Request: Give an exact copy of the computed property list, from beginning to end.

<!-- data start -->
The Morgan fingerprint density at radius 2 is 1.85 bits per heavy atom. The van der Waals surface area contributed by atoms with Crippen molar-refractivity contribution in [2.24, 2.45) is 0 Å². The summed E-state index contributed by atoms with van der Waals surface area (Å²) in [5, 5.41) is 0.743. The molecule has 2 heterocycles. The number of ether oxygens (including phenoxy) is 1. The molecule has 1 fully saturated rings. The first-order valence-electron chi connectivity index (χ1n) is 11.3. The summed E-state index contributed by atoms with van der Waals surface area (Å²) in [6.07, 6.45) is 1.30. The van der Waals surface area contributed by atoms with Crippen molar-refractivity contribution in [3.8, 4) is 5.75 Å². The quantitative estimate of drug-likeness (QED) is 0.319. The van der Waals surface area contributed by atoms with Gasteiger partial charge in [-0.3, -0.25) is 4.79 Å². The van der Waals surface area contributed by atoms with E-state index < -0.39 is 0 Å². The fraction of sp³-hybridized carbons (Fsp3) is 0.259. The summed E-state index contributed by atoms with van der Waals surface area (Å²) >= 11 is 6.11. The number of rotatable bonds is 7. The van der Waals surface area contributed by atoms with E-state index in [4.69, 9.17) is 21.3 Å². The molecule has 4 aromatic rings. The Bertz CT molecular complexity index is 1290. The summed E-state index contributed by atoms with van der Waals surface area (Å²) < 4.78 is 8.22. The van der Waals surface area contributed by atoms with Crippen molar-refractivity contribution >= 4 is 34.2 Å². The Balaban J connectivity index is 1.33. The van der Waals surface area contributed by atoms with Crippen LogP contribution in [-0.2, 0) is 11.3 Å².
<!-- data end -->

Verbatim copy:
The Morgan fingerprint density at radius 2 is 1.85 bits per heavy atom. The van der Waals surface area contributed by atoms with Crippen molar-refractivity contribution in [2.24, 2.45) is 0 Å². The summed E-state index contributed by atoms with van der Waals surface area (Å²) in [5, 5.41) is 0.743. The molecule has 2 heterocycles. The number of ether oxygens (including phenoxy) is 1. The molecule has 1 fully saturated rings. The first-order valence-electron chi connectivity index (χ1n) is 11.3. The summed E-state index contributed by atoms with van der Waals surface area (Å²) in [6.07, 6.45) is 1.30. The van der Waals surface area contributed by atoms with Crippen molar-refractivity contribution in [3.8, 4) is 5.75 Å². The quantitative estimate of drug-likeness (QED) is 0.319. The van der Waals surface area contributed by atoms with Gasteiger partial charge in [-0.3, -0.25) is 4.79 Å². The van der Waals surface area contributed by atoms with E-state index < -0.39 is 0 Å². The fraction of sp³-hybridized carbons (Fsp3) is 0.259. The summed E-state index contributed by atoms with van der Waals surface area (Å²) >= 11 is 6.11. The number of rotatable bonds is 7. The van der Waals surface area contributed by atoms with E-state index in [4.69, 9.17) is 21.3 Å². The molecule has 4 aromatic rings. The Bertz CT molecular complexity index is 1290. The summed E-state index contributed by atoms with van der Waals surface area (Å²) < 4.78 is 8.22. The van der Waals surface area contributed by atoms with Crippen molar-refractivity contribution >= 4 is 34.2 Å². The Balaban J connectivity index is 1.33. The van der Waals surface area contributed by atoms with Crippen LogP contribution in [-0.2, 0) is 11.3 Å².